Ischemic Heart Disease (IHD) and rheumatic diseases are both pervasive, expensive, and result in grave health consequences. Ischemic Heart Disease (IHD) affects an estimated 15.4 million Americans 20 years of age-representing 6.4% of the adult population. The direct and indirect cost of Ischemic Heart Disease has been estimated at $195.2 billion, with a doubling of cost projected by 2030. Similarly, the direct cost to the U.S. workforce for rheumatoid arthritis alone approaches $5.8 billion yearly.
Widely-accepted national evidence-based guidelines support the use of cardio-protective medications to reduce the risk of adverse consequences resulting from Ischemic Heart Disease and Disease Modifying Anti-Rheumatic Drugs (DMARDs) to reduce the risk of adverse consequence in rheumatic diseases. For example, numerous rigorously conducted randomized trials show that statins improve outcomes and reduce mortality in patients with established cardiovascular disease (i.e., secondary prevention), including those undergoing Percutaneous Coronary Intervention (PCI). The use of statins and beta-blockers has been repeatedly demonstrated to be cost-effective in lowering Cardiovascular Events (CVE) event rates, in part by their effects on cholesterol, and blood pressure, respectively. Accordingly, the most recent Veteran Affairs (VA) performance measures and American Heart Association guidelines encourage the use of statins in patients with atherosclerotic disease; beta-blockers in subjects with left ventricular systolic dysfunction (ejection fraction 40%), prior Myocardial Infarction (MI), or blood pressure of 140/90 or greater; and clopidogrel following any acute coronary syndrome (ACS) or Percutaneous Coronary Intervention with stent. The rheumatology literature provides similar evidence for the benefit of Disease Modifying Anti-Rheumatic Drugs (DMARDs) in rheumatic diseases, and guidelines strongly endorse their use.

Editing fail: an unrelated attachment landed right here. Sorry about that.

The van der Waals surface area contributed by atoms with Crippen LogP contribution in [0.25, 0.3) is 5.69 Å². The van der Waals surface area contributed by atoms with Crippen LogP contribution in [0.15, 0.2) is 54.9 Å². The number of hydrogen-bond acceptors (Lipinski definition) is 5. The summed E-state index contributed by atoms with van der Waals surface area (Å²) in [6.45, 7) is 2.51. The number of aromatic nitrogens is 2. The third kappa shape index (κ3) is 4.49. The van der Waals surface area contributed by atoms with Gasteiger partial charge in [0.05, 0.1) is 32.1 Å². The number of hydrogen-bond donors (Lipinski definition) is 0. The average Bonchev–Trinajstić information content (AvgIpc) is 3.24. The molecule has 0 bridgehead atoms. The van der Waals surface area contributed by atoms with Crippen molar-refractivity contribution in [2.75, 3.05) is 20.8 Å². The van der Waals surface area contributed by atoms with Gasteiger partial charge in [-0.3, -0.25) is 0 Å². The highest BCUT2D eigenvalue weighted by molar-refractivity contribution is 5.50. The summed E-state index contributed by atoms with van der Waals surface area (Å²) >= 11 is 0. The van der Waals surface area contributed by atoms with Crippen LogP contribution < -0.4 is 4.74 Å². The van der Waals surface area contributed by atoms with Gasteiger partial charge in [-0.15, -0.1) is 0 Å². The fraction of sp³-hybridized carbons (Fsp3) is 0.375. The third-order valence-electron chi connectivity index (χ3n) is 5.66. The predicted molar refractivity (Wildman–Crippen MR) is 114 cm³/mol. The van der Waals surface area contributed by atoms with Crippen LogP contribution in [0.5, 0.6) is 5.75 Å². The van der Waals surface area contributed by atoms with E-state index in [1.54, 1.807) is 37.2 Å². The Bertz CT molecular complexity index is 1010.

Unfortunately, non-adherence to medications is common, and increases the risk of poor outcomes. Our 2011 national preliminary data from VA Cardiac Catheterization Laboratories (CCLs) demonstrate that over 6300 patients experienced at least one refill gap of >= 7 days for statins in the year following Percutaneous Coronary Intervention. The mean Proportion of Days Covered (PDC) for these patients was only 75%-below the Proportion of Days Covered threshold of 80% that typical defines adherent patients, based on the empiric evidence for effectiveness of medications at this cut-point. Non-adherent patients were present at all Cardiac Catheterization Laboratories (CCLs) without substantial variation in mean Proportion of Days Covered (PDC) by center, suggesting a global problem.